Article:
Fr Adrian's Homily

 Year A 2020

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Fr Adrian Farrelly

Reflection Fr Adrian

A sense of individual responsibility is one of the great gifts the Jewish people gave to the world and Western society in particular. Ezekiel challenged a view prevailing in his society that the situation of exile they experienced could be blamed on previous generations. That they were victims of their upbringing. There is no denying, and studies of dysfunctional families show the truth of this, that we are deeply imprinted by the family situation we grow up in. Addiction, physical abuse experienced while growing up oddly leaves people as it were predisposed to behave in a similar way. Off spring of addicted parents or physically abusive parents often marry people with similar behaviour patterns. What we grow up with, however, does not absolve us from personal responsibility. “I have to behave like this because that is what Dad or Mum did?” No we don’t. Part of coming to adult maturity is to recognize what we have taken on board from our family of origin and if good, build on it and if dysfunctional, take steps to change any dysfunctional ways of thinking and acting.

Unlike other living creatures with whom we share this planet, we, human beings, are the only ones who play an active role in the kind of human being we become. A plant, a bird, a fish, or an animal is completely what it is as it blossoms, hatches, or is born. What happens to our natural brothers and sisters (to use the language of St Francis of Assisi who happily spoke of brother sun and sister moon such was his sense of connectedness with all creation) is that they simply grow to be bigger version of what they were as they made their entrance into the world. A rose becomes a bigger bush, so too does a pelican, a barramundi or a kangaroo. Each of them simply grows as they take on the needed nourishment for survival.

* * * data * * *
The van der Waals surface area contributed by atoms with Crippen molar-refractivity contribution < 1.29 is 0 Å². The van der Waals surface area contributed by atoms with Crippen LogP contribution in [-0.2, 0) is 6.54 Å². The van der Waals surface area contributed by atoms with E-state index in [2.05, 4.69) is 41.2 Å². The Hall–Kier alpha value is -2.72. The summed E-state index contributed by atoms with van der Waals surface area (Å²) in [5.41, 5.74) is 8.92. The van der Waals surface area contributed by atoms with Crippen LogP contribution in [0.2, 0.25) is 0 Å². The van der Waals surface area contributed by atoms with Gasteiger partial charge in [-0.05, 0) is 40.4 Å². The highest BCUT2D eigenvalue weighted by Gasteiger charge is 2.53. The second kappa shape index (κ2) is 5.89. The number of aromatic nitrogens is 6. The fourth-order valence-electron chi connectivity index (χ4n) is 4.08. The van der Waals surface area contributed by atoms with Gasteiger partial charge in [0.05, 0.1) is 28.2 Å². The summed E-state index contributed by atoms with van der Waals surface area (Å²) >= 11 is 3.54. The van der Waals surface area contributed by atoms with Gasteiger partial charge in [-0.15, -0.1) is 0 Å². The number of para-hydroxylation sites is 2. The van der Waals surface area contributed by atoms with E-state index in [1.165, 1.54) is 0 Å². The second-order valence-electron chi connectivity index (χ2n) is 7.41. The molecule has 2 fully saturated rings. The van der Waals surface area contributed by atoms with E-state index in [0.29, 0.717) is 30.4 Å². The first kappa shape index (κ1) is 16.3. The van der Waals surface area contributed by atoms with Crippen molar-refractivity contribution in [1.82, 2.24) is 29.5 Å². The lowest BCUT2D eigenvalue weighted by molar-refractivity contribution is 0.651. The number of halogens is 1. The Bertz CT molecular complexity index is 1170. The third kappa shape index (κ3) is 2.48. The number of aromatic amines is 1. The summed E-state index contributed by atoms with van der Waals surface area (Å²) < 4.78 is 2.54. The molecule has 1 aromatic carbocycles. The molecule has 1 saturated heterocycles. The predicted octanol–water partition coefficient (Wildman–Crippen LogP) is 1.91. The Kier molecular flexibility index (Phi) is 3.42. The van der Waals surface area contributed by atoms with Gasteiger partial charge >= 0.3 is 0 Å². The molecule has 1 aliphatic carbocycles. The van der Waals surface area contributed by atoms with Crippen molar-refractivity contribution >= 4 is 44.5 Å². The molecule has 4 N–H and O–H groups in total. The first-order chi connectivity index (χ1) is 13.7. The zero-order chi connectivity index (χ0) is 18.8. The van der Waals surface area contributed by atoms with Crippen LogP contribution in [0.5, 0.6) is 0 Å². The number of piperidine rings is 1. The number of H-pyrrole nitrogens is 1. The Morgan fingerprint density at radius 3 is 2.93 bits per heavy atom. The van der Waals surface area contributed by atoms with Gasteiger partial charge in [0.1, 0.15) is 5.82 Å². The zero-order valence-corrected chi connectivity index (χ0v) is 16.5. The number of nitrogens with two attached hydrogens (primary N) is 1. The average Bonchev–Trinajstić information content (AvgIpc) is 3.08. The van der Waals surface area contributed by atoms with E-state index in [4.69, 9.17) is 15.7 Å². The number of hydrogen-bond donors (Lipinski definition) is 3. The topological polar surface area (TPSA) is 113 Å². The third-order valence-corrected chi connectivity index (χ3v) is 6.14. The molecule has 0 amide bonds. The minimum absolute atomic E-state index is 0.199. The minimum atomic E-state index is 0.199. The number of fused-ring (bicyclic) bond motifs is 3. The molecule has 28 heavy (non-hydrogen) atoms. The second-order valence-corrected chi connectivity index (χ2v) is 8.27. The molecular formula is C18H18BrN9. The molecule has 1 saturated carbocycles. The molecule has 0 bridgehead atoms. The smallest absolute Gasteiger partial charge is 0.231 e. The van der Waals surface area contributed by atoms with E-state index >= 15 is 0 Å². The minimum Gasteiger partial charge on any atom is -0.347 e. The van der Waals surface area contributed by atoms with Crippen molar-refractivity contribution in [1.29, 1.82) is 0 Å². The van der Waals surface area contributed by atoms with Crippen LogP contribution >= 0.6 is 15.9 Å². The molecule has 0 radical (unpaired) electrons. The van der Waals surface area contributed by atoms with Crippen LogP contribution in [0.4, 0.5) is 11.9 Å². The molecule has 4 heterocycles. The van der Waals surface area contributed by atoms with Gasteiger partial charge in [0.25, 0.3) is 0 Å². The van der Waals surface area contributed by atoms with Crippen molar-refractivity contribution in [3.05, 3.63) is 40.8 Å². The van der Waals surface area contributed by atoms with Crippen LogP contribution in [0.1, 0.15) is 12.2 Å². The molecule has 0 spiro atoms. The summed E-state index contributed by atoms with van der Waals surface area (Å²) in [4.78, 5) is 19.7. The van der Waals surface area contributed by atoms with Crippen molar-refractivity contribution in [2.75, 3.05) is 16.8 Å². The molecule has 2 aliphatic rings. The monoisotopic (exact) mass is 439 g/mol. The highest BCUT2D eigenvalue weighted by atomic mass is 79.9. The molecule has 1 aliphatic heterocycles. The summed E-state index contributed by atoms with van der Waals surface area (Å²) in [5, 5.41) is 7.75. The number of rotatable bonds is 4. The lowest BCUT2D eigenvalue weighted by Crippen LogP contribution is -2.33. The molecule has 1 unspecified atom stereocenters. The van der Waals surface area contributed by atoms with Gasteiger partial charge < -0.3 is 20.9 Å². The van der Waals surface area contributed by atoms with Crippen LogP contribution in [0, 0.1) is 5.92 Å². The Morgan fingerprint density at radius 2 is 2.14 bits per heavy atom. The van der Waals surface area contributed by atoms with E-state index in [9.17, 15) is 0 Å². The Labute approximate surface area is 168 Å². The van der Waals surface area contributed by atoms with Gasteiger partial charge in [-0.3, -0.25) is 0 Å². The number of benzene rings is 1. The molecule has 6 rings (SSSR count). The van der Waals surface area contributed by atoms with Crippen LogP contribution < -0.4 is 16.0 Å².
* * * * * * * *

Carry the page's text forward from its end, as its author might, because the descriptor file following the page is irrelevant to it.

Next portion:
Human beings are different. We, because of the divine gift of free will, can make ourselves more or less human. We are not leopards incapable of changing our spotted pelt, we are not old dogs incapable of learning new tricks. We are each a unique bearer of the image of the God who brought us into existence, breathed a soul into us, wrote the law of love and compassion on our hearts and minds. Given this ability to change, righteous persons can renounce their righteousness be wicked, and equally the wicked can abandon wickedness and become righteous. And here is the heart of Ezekiel’s teaching, God will reward the reformed wicked and punish the non-persevering righteous. What they did in the past will not be used against them or for them. What each person does in the present is what counts.

The two sons in the parable used by Jesus in the gospel passage of today’s celebrations are a case in point. An initial refusal to work at what will provide for the family is cast aside, while an initial agreement to work is revoked. Applied to ourselves and our relationship with the Father, we are never set in concrete with our responses to what the Father asks of us, what is the will of God. A sinner can become a saint and a saint can become a sinner. The chief priests and the elders saw those they classified as irredeemable, tax collectors and prostitutes, change in their response to the preaching of John the Baptist but they themselves were unable to endorse John as a bringer of new life.

Paul challenges us to have the mind of Christ as our minds. No matter what has gone on in the past of any of us, now is the time to acknowledge our personal responsibility for the person we are to be, abandon any trace of victimhood which we use for not changing and come alive as the saints God wants us to. Unlike the animals and plants, we are to become more than human as fully alive sons and daughters of God.       Fr Adrian